Sometimes I get the feeling that I’m constantly writing reviews of modo. But that’s because the talented team at Luxology keeps coming up with new versions of their popular tool. Luxology really gets under the hood and tinkers around to make it faster and add in whole new features. So many little tweaks have been implemented in the new 302 version that I can’t cover them all here, but I’ll hit the big ones.
Surprisingly, the number of new tools for the modeling component of modo is small, considering that the tool started out as strictly a modeling package. That being said, these tools are quite powerful. The Flex, for example, combines transformation tools on selected vertices along with soft selection spinners, so that you can make modeling adjustments to sub-selections without jumping back and forth between different tools. Compounded with this, modo has a way to quickly reposition the pivot point of your selection to the borders of the selection, so that rotations during modeling can quickly be accomplished around different pivots without repositioning the object’s center. Other tools include new edge controls like Join Edge, Join Edge Average and Split Edge.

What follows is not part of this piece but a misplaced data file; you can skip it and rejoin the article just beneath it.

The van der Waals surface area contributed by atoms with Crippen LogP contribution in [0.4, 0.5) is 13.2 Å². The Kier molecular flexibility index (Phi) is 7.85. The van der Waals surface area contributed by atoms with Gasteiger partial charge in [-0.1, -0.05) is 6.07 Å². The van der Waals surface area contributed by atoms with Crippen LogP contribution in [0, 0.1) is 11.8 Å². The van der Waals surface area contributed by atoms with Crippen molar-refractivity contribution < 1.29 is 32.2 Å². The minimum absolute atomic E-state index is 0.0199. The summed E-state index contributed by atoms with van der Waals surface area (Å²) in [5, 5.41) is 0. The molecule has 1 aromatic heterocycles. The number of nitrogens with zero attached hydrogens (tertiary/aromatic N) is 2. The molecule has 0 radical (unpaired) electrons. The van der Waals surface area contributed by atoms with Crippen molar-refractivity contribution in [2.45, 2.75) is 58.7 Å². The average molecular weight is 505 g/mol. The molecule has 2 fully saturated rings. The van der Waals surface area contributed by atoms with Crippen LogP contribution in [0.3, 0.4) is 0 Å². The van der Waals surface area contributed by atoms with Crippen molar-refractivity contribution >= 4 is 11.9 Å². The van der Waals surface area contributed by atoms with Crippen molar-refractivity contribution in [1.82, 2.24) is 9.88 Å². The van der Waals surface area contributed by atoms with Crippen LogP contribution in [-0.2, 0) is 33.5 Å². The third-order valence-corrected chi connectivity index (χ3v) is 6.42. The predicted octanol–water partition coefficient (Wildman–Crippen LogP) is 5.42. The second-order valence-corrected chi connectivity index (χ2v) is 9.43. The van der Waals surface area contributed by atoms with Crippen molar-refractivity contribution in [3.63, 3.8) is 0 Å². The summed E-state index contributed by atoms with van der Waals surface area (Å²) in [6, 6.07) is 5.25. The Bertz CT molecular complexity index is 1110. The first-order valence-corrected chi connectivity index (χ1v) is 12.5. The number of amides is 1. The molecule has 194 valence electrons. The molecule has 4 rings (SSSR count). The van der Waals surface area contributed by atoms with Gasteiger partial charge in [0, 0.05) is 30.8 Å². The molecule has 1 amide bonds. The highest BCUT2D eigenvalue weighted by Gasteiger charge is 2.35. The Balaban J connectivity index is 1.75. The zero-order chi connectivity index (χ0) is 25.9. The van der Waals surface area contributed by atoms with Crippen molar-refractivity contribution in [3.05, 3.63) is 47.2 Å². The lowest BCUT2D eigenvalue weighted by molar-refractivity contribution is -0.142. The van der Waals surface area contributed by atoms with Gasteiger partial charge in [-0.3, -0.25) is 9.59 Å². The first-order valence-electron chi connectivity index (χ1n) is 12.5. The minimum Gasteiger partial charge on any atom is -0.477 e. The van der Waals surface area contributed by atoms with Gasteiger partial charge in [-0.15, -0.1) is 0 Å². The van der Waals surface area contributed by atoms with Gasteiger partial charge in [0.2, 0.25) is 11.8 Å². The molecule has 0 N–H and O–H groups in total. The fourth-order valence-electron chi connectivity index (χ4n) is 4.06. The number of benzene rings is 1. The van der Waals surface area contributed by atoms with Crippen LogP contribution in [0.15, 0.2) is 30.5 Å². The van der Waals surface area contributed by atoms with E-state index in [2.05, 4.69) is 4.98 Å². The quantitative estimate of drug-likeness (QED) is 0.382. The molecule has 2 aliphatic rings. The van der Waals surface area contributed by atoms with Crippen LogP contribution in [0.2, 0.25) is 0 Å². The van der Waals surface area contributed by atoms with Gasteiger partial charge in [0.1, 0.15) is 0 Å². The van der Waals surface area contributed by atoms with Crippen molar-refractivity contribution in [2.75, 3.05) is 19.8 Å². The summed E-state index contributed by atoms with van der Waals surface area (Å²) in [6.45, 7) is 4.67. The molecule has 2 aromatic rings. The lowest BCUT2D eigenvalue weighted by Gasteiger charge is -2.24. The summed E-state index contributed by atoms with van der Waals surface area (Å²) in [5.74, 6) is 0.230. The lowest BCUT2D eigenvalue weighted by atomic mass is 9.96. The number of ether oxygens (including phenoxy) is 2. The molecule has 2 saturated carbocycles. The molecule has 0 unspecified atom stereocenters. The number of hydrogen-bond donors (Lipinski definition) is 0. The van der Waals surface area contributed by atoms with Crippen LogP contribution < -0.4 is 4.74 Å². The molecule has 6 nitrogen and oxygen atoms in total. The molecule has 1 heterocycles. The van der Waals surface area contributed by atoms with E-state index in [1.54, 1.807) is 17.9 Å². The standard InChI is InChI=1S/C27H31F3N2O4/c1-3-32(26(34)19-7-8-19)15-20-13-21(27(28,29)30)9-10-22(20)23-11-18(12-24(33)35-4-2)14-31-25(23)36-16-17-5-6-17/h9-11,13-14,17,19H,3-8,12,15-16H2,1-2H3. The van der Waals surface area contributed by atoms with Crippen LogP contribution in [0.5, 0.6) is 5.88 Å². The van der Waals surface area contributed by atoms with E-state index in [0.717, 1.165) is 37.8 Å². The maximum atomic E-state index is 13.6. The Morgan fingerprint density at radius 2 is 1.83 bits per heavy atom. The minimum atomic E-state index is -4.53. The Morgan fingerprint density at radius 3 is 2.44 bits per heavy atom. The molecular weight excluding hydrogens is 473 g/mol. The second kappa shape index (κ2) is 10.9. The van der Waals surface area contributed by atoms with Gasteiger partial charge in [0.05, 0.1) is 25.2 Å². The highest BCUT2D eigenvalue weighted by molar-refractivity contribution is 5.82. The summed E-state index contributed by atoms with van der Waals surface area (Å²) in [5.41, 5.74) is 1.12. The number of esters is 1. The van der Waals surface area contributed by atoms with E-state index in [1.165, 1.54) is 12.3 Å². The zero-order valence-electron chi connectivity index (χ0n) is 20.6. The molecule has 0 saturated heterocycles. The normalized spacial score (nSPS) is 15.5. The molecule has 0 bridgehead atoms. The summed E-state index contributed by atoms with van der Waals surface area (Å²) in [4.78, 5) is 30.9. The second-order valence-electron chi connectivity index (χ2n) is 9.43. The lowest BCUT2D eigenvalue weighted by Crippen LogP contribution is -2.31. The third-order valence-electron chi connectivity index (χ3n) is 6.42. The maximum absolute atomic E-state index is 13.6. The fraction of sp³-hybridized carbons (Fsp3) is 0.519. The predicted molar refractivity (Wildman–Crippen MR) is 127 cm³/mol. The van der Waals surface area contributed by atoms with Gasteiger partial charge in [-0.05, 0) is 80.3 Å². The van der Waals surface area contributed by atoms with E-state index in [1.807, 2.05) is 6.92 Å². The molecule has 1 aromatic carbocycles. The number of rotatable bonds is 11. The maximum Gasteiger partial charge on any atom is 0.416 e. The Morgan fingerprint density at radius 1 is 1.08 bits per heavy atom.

The modo team has put in a few more animation enhancements. Modo was originally focused on being a modeler, but they have been incrementally pushing it into a more generalpurpose 3D program. The graph/track editor has been expanded to include copy/paste functions for animation curves which allow for more advanced editing like ripple edits. Weighted vertex animation has also been included, meaning that individual verts can be affected or explicitly animated to give nice secondary animation such as skin jiggles or high-frequency vibration.
The largest list of new features in modo is in the renderer, which helps generate new levels of realism. Physical sun and sky have been added to the program, plus the ability to place your scene in a location on the earth based on longitude and latitude, and by simply adding time of day, the sun and sky will light accordingly. This will prove very helpful for architectural renderings. There are new controls for color saturation and global illumination. Most impressive of all is that you can render out discrete render buffers, which really is a more advanced level of production akin to renderers like V-Ray’or mental ray and PRMan’if you have a support team backing you up. I look forward to the next iteration of modo … which will probably be tomorrow!
Price: $895; $945 (floating license); $395 (upgrade)